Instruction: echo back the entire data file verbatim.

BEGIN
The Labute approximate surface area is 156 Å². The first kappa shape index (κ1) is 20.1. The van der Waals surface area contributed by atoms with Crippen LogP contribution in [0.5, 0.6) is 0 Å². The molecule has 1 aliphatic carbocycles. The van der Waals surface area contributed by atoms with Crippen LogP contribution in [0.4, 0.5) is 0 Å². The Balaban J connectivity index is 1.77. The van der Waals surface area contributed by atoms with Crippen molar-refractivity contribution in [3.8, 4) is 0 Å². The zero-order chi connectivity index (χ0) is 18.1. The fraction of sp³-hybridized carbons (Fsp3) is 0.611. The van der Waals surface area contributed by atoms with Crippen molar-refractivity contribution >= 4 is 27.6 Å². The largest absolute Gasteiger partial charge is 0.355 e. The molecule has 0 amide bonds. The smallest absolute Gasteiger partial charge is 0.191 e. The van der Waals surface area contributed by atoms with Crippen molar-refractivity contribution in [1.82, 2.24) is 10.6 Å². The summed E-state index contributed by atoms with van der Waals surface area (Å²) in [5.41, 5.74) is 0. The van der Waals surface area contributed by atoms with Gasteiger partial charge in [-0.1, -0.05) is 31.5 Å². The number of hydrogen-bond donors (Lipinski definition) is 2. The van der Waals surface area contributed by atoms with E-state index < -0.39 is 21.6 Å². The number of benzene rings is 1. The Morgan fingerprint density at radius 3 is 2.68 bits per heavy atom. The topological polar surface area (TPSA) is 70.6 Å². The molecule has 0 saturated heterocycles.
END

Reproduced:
The Labute approximate surface area is 156 Å². The first kappa shape index (κ1) is 20.1. The van der Waals surface area contributed by atoms with Crippen LogP contribution in [0.5, 0.6) is 0 Å². The molecule has 1 aliphatic carbocycles. The van der Waals surface area contributed by atoms with Crippen LogP contribution in [0.4, 0.5) is 0 Å². The Balaban J connectivity index is 1.77. The van der Waals surface area contributed by atoms with Crippen molar-refractivity contribution in [3.8, 4) is 0 Å². The zero-order chi connectivity index (χ0) is 18.1. The fraction of sp³-hybridized carbons (Fsp3) is 0.611. The van der Waals surface area contributed by atoms with Crippen molar-refractivity contribution >= 4 is 27.6 Å². The largest absolute Gasteiger partial charge is 0.355 e. The molecule has 0 amide bonds. The smallest absolute Gasteiger partial charge is 0.191 e. The van der Waals surface area contributed by atoms with Crippen molar-refractivity contribution in [1.82, 2.24) is 10.6 Å². The summed E-state index contributed by atoms with van der Waals surface area (Å²) in [5.41, 5.74) is 0. The van der Waals surface area contributed by atoms with Gasteiger partial charge in [-0.1, -0.05) is 31.5 Å². The number of hydrogen-bond donors (Lipinski definition) is 2. The van der Waals surface area contributed by atoms with E-state index < -0.39 is 21.6 Å². The number of benzene rings is 1. The Morgan fingerprint density at radius 3 is 2.68 bits per heavy atom. The topological polar surface area (TPSA) is 70.6 Å². The molecule has 0 saturated heterocycles.